After some additional research, you see that the keyword "easy Hispanic vegan recipes" is an option. It has far fewer searches (only 5,000 per month, 1/100th of the short-tail keyword), but you see that the competition is also far less as well (there are only five books on the topic).
Ranking for this keyword would be much easier and potentially much more profitable.
This touches on the subject of finding your niche, something we will talk about in a later chapter. But the idea is simple: it's more profitable to have a large piece of a small pie than it is to fight for a very small piece of an enormous pie.
To review very quickly, short-tail keywords are usually three words or less, are more generic, and have the potential for very high search volume.
Long-tail keywords are more than three words (I usually cap mine at around 6), are more specific, but have less competition.
Both Conversion and Traffic
Keywords have the potential to be a source of conversion as well as traffic.
A large part of the reason we choose certain keywords over others is because of the number of eyeballs they are going to get for our book. However, that is only one half of the equation.
We will talk about it again in the section on traffic.
For us, in this section, we want to focus on keywords telling the reader "hey, this is what you are looking for."
Never forget that even though we are selling our books in a digital age, where computers and machines and algorithms determine a number of factors, in the end, we are always speaking and selling directly to another human being.
A person with real questions and difficulties, who has a real problem or desire which led them to seek out an answer.
Which, in turn, brought them to your book. In a moment, the keywords you choose to represent your book can either make or break that reader's perception of it.
Where do Keywords go?
In our KDP dashboard, there are a number of ways in which you can incorporate keywords into your book’s information. The first and most obvious location is the keyword section.
As of writing this, Amazon gives you room for eight different keyword slots. There is some debate on whether or not the order matters. Those are details we don't need to worry about so long as you are focusing on entering quality keywords that will help the right kind of readers find your books.
In addition to those spaces in the keyword section, Amazon will also take into account the keywords found in a few other places:
- Your title
- Your subtitle
- Your series title
- Your author name & contributors
- And your description.
I have a separate chapter discussing how to create a great description for your book. It's vital that you remember keywords should play a key role in what you write, especially for non-fiction.
As you grow your author or influencer brand, your name will carry more and more weight as its own search keyword.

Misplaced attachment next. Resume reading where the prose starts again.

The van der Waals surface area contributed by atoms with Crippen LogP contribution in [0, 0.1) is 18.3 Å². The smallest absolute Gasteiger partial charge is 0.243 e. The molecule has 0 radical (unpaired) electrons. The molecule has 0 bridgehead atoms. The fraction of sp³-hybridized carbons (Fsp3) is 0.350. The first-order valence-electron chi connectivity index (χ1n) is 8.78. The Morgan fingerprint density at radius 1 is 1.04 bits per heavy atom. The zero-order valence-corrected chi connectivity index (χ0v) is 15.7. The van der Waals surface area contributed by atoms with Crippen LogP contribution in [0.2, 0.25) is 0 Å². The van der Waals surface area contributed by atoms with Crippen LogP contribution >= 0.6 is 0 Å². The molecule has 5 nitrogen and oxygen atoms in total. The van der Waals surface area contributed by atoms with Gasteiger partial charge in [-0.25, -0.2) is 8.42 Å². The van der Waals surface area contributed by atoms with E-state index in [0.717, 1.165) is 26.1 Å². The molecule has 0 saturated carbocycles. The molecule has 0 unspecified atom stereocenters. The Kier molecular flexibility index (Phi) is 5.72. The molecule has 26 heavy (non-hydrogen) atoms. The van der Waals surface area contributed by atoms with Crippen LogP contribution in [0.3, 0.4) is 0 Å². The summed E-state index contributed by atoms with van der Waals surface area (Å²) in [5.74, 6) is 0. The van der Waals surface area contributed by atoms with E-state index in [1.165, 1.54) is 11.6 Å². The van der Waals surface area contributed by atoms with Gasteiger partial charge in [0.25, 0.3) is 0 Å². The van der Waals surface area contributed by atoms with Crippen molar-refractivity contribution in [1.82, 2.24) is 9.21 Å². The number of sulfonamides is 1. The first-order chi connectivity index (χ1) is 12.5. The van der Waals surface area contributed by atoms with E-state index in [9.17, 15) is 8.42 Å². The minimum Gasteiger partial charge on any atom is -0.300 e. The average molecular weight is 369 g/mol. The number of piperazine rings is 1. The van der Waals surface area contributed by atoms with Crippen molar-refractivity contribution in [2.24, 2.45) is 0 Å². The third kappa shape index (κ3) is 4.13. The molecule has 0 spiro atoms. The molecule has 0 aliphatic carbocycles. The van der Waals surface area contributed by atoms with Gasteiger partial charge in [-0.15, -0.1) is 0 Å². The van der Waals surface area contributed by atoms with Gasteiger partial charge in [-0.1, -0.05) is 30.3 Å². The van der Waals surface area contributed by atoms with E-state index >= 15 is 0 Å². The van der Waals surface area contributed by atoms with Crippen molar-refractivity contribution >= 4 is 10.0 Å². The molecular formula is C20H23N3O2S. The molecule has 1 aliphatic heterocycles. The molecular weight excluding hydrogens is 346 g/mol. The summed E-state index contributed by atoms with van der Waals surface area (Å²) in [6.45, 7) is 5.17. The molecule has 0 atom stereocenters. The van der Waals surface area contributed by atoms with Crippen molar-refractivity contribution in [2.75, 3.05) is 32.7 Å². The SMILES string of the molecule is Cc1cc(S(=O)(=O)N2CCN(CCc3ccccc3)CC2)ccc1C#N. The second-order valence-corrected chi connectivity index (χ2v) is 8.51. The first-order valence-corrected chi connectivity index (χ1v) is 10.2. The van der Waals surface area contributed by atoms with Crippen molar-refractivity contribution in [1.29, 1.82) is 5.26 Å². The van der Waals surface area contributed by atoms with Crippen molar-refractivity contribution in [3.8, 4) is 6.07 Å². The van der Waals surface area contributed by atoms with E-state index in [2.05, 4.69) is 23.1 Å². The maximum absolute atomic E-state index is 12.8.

Also, if you have the opportunity to co-write a book with one or more established authors, that will help you as those names will themselves be additional fuel for people to find and decide to buy your book.
Finally, the title, subtitle, and series title all play a role in influencing the keywords Amazon decides to recognize and display for its searching customers. One example I can show you is a project I recently worked on titled Habits That Change Your Life.
Now, this title was primarily an experiment in keywords, so it's an excellent example for me to show you.
First of all, the title itself was a long-tail keyword I discovered had adequate traffic and very low levels of competition. Plus, it was natural enough that it still sounded like a book title, and didn't come across like I was trying to force a keyword to fit.
If a keyword sounds unnatural, like it's not something people would naturally say aloud or in conversation, then it’s better to use it as a search keyword and not place it in your title or subtitle.
If we look at the rest of the title, you can see that I have three additional short-tail keywords in the subtitle: “stop procrastinating,” “inspire creativity,” and “increase your happiness.”
Again, my research led me to find these items.
Over the course of the nearly two dozen titles I have published, many of my books have longer subtitles, so my audience is used to reading more information in that form.
Make sure when looking into your niche, you review what the most successful authors are doing. One of my favorite quotes is "Good artists copy; great artists steal."
There's a good way and a bad way to do this.
The bad way is just to see what someone else is doing and do exactly the same thing, expecting the same results. That strategy will only hurt you.
The smarter way is to find what is working and learn how to adapt it to fit your work, your audience, and your goals.
Finally, if you notice my book is part of a short series I began titled "One Percent Better." This was a short-tail keyword that I found was doing very well on Google, and I wanted to see if this additional item would help people find my book and convert them into customers for it.
The reason I wanted to show you this specific example, and go into a little more detail about keywords, is that most authors don't go deep. They don't do their homework, and because of that, they limit their potential for success.
In KDP, there is only 1 section labeled keywords. But in reality, there are at least 6 separate sections in which you can use keyword related items to influence your reader's decision to buy your book, and Amazon's decision to show your book to customers.
These are the kind of details that will set your book apart and set it up for success.
If you enjoyed this excerpt, I encourage you to check out my YouTube channel where I will announce when this book project will be released!